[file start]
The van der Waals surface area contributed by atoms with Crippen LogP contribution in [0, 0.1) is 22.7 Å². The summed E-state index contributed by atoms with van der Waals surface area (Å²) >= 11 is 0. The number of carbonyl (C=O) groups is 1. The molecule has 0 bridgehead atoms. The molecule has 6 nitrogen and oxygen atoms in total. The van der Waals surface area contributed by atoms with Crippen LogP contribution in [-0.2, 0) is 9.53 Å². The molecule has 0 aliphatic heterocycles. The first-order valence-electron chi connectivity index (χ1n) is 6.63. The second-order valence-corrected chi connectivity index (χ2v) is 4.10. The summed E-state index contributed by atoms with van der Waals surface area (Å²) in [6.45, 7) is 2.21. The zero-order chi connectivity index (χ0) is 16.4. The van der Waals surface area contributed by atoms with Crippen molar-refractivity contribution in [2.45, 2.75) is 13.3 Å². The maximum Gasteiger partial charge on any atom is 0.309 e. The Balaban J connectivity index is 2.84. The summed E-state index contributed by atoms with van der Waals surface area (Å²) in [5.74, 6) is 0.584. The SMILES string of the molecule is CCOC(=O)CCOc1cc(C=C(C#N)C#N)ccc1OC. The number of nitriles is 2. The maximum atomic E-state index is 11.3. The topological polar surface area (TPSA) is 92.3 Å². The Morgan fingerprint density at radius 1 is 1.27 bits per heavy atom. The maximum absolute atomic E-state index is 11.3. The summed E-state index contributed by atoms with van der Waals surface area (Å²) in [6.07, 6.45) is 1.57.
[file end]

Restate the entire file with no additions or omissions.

The van der Waals surface area contributed by atoms with Crippen LogP contribution in [0, 0.1) is 22.7 Å². The summed E-state index contributed by atoms with van der Waals surface area (Å²) >= 11 is 0. The number of carbonyl (C=O) groups is 1. The molecule has 0 bridgehead atoms. The molecule has 6 nitrogen and oxygen atoms in total. The van der Waals surface area contributed by atoms with Crippen LogP contribution in [-0.2, 0) is 9.53 Å². The molecule has 0 aliphatic heterocycles. The first-order valence-electron chi connectivity index (χ1n) is 6.63. The second-order valence-corrected chi connectivity index (χ2v) is 4.10. The summed E-state index contributed by atoms with van der Waals surface area (Å²) in [6.45, 7) is 2.21. The zero-order chi connectivity index (χ0) is 16.4. The van der Waals surface area contributed by atoms with Crippen molar-refractivity contribution in [2.45, 2.75) is 13.3 Å². The maximum Gasteiger partial charge on any atom is 0.309 e. The Balaban J connectivity index is 2.84. The summed E-state index contributed by atoms with van der Waals surface area (Å²) in [5.74, 6) is 0.584. The SMILES string of the molecule is CCOC(=O)CCOc1cc(C=C(C#N)C#N)ccc1OC. The number of nitriles is 2. The maximum atomic E-state index is 11.3. The topological polar surface area (TPSA) is 92.3 Å². The Morgan fingerprint density at radius 1 is 1.27 bits per heavy atom. The maximum absolute atomic E-state index is 11.3. The summed E-state index contributed by atoms with van der Waals surface area (Å²) in [6.07, 6.45) is 1.57.